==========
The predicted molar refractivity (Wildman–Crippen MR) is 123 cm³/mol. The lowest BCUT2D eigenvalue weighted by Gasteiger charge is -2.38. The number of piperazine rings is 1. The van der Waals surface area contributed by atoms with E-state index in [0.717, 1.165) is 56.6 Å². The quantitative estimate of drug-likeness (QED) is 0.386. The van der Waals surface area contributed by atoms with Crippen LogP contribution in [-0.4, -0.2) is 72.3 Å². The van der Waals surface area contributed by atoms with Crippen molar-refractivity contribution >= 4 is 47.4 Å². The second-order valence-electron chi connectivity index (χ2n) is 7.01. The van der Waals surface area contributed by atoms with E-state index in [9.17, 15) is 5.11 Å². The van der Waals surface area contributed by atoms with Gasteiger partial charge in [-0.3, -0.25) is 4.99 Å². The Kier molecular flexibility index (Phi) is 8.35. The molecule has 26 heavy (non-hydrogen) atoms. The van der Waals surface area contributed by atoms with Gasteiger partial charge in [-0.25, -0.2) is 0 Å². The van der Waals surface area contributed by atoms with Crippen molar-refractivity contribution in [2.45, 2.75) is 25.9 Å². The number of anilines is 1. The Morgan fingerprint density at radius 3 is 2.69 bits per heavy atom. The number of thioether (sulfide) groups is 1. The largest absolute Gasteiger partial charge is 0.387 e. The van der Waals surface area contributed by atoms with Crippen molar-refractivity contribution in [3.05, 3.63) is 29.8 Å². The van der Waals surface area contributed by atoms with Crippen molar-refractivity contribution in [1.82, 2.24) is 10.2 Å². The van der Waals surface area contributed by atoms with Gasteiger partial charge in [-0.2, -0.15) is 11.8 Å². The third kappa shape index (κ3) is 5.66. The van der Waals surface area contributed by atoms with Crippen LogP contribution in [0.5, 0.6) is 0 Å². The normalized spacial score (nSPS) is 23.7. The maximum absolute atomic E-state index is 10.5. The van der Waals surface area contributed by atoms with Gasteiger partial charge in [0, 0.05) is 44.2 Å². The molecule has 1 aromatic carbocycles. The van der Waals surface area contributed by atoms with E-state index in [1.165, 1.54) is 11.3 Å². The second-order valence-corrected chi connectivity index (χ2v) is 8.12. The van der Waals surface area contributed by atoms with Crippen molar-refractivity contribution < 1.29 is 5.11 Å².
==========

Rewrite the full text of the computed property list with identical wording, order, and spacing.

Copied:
The predicted molar refractivity (Wildman–Crippen MR) is 123 cm³/mol. The lowest BCUT2D eigenvalue weighted by Gasteiger charge is -2.38. The number of piperazine rings is 1. The van der Waals surface area contributed by atoms with E-state index in [0.717, 1.165) is 56.6 Å². The quantitative estimate of drug-likeness (QED) is 0.386. The van der Waals surface area contributed by atoms with Crippen LogP contribution in [-0.4, -0.2) is 72.3 Å². The van der Waals surface area contributed by atoms with Crippen molar-refractivity contribution >= 4 is 47.4 Å². The second-order valence-electron chi connectivity index (χ2n) is 7.01. The van der Waals surface area contributed by atoms with E-state index in [9.17, 15) is 5.11 Å². The van der Waals surface area contributed by atoms with Gasteiger partial charge in [-0.3, -0.25) is 4.99 Å². The Kier molecular flexibility index (Phi) is 8.35. The molecule has 26 heavy (non-hydrogen) atoms. The van der Waals surface area contributed by atoms with Gasteiger partial charge in [-0.25, -0.2) is 0 Å². The van der Waals surface area contributed by atoms with Crippen molar-refractivity contribution in [2.45, 2.75) is 25.9 Å². The number of anilines is 1. The Morgan fingerprint density at radius 3 is 2.69 bits per heavy atom. The number of thioether (sulfide) groups is 1. The largest absolute Gasteiger partial charge is 0.387 e. The van der Waals surface area contributed by atoms with Crippen molar-refractivity contribution in [3.05, 3.63) is 29.8 Å². The van der Waals surface area contributed by atoms with Crippen molar-refractivity contribution in [1.82, 2.24) is 10.2 Å². The van der Waals surface area contributed by atoms with Gasteiger partial charge in [-0.2, -0.15) is 11.8 Å². The third kappa shape index (κ3) is 5.66. The van der Waals surface area contributed by atoms with Crippen LogP contribution in [0.5, 0.6) is 0 Å². The normalized spacial score (nSPS) is 23.7. The maximum absolute atomic E-state index is 10.5. The van der Waals surface area contributed by atoms with Gasteiger partial charge in [0, 0.05) is 44.2 Å². The molecule has 1 aromatic carbocycles. The van der Waals surface area contributed by atoms with E-state index in [1.165, 1.54) is 11.3 Å². The second-order valence-corrected chi connectivity index (χ2v) is 8.12. The van der Waals surface area contributed by atoms with Crippen molar-refractivity contribution < 1.29 is 5.11 Å².